This is the first in a series of columns focused on children’s books.
The much beloved picture book “Make Way for Ducklings” written and illustrated by artist and author Robert McCloskey, is still popular even though it was published in 1941.
One of the stories that librarians and parents have shared with their young listeners over the years is that the artist wanted so much to get his drawings of ducks correct that he actually bought some ducks to live with him in his apartment in New York City while he was working on this book.
That story has now been turned into its own book, “Mr. McCloskey’s Marvelous Mallards, the Making of Make Way for Ducklings,” written by Emma Bland Smith with illustrations by Becca Stadtlander and published by Calkins Creek, an imprint of Astra Books for Young Readers.
Children will enjoy the way McCloskey studied the ducks, making drawing after drawing until he knew his drawings were not just good, but top notch. He said, “You can’t draw ducks unless you live with them.”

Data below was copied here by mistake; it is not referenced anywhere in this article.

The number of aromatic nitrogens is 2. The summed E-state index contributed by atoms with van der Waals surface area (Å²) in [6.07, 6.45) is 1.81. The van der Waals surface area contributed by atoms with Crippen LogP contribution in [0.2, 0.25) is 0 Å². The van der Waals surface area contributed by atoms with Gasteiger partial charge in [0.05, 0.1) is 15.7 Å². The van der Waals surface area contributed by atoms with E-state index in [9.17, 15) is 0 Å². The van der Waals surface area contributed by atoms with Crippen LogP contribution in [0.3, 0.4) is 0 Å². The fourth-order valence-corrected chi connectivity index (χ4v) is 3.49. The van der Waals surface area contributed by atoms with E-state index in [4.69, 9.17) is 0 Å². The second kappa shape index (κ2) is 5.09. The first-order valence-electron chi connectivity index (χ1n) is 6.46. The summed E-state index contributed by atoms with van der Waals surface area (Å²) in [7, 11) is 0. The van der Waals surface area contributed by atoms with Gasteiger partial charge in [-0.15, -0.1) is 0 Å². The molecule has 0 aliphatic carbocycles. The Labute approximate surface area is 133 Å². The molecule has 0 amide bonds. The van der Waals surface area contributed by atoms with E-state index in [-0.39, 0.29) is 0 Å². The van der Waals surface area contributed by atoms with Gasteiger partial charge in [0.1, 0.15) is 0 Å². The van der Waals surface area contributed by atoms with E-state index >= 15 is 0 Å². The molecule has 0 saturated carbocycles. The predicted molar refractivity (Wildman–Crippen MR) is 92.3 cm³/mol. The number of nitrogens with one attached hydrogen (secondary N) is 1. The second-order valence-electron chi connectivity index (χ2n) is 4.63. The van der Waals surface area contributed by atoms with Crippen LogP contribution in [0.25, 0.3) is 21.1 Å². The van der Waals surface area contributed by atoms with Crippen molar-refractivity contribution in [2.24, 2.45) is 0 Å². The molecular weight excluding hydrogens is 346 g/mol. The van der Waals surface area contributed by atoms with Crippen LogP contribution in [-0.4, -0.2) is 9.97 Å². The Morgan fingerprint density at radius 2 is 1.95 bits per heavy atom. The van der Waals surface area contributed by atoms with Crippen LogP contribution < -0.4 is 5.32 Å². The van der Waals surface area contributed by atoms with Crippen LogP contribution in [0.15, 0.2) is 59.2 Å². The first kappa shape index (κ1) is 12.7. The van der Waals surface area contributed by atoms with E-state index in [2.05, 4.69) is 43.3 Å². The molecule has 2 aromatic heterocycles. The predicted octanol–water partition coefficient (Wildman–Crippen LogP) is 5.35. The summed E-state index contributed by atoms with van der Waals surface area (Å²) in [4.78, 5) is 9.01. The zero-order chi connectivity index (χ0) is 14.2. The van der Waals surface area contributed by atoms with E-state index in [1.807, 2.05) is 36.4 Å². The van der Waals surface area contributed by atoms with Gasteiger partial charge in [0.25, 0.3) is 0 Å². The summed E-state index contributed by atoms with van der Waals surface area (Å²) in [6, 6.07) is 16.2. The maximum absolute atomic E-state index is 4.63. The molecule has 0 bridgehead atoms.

In 1985 sculptor Nancy Schön was commissioned to make statues of the ducks from “Make Way for Ducklings.” Those iconic sculptures of Mrs. Mallard and her eight ducklings (Jack, Kack, Lack, Mack, Nack, Ouack, Pack, and Quack) can be found waddling along in the Boston Public Garden. It would be fun after reading this book to take a trip into Boston and visit the ducks. Children and adults have been known to sit on them and often the ducks are dressed in various costumes, celebrating holidays and other special occasions, including this year’s Duckling Day on May 14 (https://friendsofthepublicgarden.org/2022/12/01/ducklingday2023).
Boston audiences can also enjoy the new show “Make Way for Ducklings, the Musical” which is playing at Boston University’s Wheelock Family Theatre on Saturdays and Sundays through March 12 (https://www.wheelockfamilytheatre.org/performances/2022-season/make-way-for-ducklings/).
Doris Smith worked in the Bedford Public Schools from 1967-2001 as the elementary school librarian covering, at that time, all four schools: Center, Davis, Lane, and Page. She was later the full-time librarian at the Lane School. She also worked for about five years as the Executive Director of the Massachusetts School Library Association. She continues to pursue her interest in art. Today, she is the arts and culture writer for The Bedford Citizen.
I really enjoyed reading Mrs Smith’s first column as the newArts and Cultural reporter and look forward to her next columns.